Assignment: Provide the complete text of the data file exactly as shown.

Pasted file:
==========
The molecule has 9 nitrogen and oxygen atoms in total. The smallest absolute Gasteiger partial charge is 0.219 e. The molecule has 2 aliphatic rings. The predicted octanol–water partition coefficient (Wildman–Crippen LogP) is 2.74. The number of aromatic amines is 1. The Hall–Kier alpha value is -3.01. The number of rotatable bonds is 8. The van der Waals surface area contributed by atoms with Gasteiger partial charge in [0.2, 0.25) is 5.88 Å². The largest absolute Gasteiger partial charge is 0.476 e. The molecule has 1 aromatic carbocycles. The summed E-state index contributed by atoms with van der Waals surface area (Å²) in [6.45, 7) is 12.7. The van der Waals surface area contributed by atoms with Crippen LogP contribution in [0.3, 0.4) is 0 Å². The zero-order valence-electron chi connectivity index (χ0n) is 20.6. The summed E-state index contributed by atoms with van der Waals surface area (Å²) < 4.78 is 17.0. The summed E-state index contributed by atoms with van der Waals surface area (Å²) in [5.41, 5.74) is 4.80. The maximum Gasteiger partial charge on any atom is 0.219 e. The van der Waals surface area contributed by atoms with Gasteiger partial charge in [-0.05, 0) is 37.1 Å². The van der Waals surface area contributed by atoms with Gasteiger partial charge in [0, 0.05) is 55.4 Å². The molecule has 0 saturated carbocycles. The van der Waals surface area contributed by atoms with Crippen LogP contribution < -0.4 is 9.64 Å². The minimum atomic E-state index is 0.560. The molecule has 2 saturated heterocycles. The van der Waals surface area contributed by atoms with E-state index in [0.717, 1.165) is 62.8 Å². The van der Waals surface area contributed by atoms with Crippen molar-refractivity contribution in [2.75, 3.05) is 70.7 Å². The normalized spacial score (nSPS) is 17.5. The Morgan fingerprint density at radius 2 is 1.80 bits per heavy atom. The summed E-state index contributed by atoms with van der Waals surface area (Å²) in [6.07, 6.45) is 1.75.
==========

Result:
The molecule has 9 nitrogen and oxygen atoms in total. The smallest absolute Gasteiger partial charge is 0.219 e. The molecule has 2 aliphatic rings. The predicted octanol–water partition coefficient (Wildman–Crippen LogP) is 2.74. The number of aromatic amines is 1. The Hall–Kier alpha value is -3.01. The number of rotatable bonds is 8. The van der Waals surface area contributed by atoms with Gasteiger partial charge in [0.2, 0.25) is 5.88 Å². The largest absolute Gasteiger partial charge is 0.476 e. The molecule has 1 aromatic carbocycles. The summed E-state index contributed by atoms with van der Waals surface area (Å²) in [6.45, 7) is 12.7. The van der Waals surface area contributed by atoms with Crippen LogP contribution in [0.3, 0.4) is 0 Å². The zero-order valence-electron chi connectivity index (χ0n) is 20.6. The summed E-state index contributed by atoms with van der Waals surface area (Å²) < 4.78 is 17.0. The summed E-state index contributed by atoms with van der Waals surface area (Å²) in [5.41, 5.74) is 4.80. The maximum Gasteiger partial charge on any atom is 0.219 e. The van der Waals surface area contributed by atoms with Gasteiger partial charge in [-0.05, 0) is 37.1 Å². The van der Waals surface area contributed by atoms with Gasteiger partial charge in [0, 0.05) is 55.4 Å². The molecule has 0 saturated carbocycles. The van der Waals surface area contributed by atoms with Crippen LogP contribution < -0.4 is 9.64 Å². The minimum atomic E-state index is 0.560. The molecule has 2 saturated heterocycles. The van der Waals surface area contributed by atoms with E-state index in [0.717, 1.165) is 62.8 Å². The van der Waals surface area contributed by atoms with Crippen molar-refractivity contribution in [2.75, 3.05) is 70.7 Å². The normalized spacial score (nSPS) is 17.5. The Morgan fingerprint density at radius 2 is 1.80 bits per heavy atom. The summed E-state index contributed by atoms with van der Waals surface area (Å²) in [6.07, 6.45) is 1.75.